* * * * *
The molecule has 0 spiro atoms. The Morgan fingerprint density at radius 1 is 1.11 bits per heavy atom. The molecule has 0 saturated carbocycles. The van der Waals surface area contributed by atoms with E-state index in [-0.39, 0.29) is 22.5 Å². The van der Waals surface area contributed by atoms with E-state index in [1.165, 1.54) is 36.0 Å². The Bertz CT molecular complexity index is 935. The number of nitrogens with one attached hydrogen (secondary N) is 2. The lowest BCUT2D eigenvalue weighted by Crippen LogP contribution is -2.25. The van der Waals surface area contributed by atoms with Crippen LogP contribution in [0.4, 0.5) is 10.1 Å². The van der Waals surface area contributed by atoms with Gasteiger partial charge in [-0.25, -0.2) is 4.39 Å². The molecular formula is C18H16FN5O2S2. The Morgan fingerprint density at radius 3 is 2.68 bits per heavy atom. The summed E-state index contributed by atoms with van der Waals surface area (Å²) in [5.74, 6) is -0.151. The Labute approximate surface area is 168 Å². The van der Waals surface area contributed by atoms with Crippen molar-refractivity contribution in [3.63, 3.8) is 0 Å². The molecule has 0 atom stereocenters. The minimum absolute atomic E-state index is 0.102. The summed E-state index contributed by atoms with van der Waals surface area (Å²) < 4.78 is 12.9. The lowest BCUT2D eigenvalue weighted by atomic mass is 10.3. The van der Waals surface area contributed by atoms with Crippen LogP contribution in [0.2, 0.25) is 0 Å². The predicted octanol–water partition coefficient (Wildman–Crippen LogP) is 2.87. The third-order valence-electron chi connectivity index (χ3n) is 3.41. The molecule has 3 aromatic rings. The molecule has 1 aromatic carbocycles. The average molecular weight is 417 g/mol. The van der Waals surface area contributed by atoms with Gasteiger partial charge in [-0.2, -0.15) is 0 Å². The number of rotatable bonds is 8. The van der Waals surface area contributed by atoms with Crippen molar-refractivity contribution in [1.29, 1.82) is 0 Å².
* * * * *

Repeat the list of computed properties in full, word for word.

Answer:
The molecule has 0 spiro atoms. The Morgan fingerprint density at radius 1 is 1.11 bits per heavy atom. The molecule has 0 saturated carbocycles. The van der Waals surface area contributed by atoms with E-state index in [-0.39, 0.29) is 22.5 Å². The van der Waals surface area contributed by atoms with E-state index in [1.165, 1.54) is 36.0 Å². The Bertz CT molecular complexity index is 935. The number of nitrogens with one attached hydrogen (secondary N) is 2. The lowest BCUT2D eigenvalue weighted by Crippen LogP contribution is -2.25. The van der Waals surface area contributed by atoms with Crippen LogP contribution in [0.4, 0.5) is 10.1 Å². The van der Waals surface area contributed by atoms with Gasteiger partial charge in [-0.25, -0.2) is 4.39 Å². The molecular formula is C18H16FN5O2S2. The Morgan fingerprint density at radius 3 is 2.68 bits per heavy atom. The summed E-state index contributed by atoms with van der Waals surface area (Å²) in [5.74, 6) is -0.151. The Labute approximate surface area is 168 Å². The van der Waals surface area contributed by atoms with Crippen molar-refractivity contribution in [3.63, 3.8) is 0 Å². The molecule has 0 atom stereocenters. The minimum absolute atomic E-state index is 0.102. The summed E-state index contributed by atoms with van der Waals surface area (Å²) < 4.78 is 12.9. The lowest BCUT2D eigenvalue weighted by atomic mass is 10.3. The van der Waals surface area contributed by atoms with Crippen LogP contribution in [0.2, 0.25) is 0 Å². The predicted octanol–water partition coefficient (Wildman–Crippen LogP) is 2.87. The third-order valence-electron chi connectivity index (χ3n) is 3.41. The molecule has 3 aromatic rings. The molecule has 1 aromatic carbocycles. The average molecular weight is 417 g/mol. The van der Waals surface area contributed by atoms with Gasteiger partial charge in [-0.2, -0.15) is 0 Å². The number of rotatable bonds is 8. The van der Waals surface area contributed by atoms with Crippen molar-refractivity contribution in [1.29, 1.82) is 0 Å².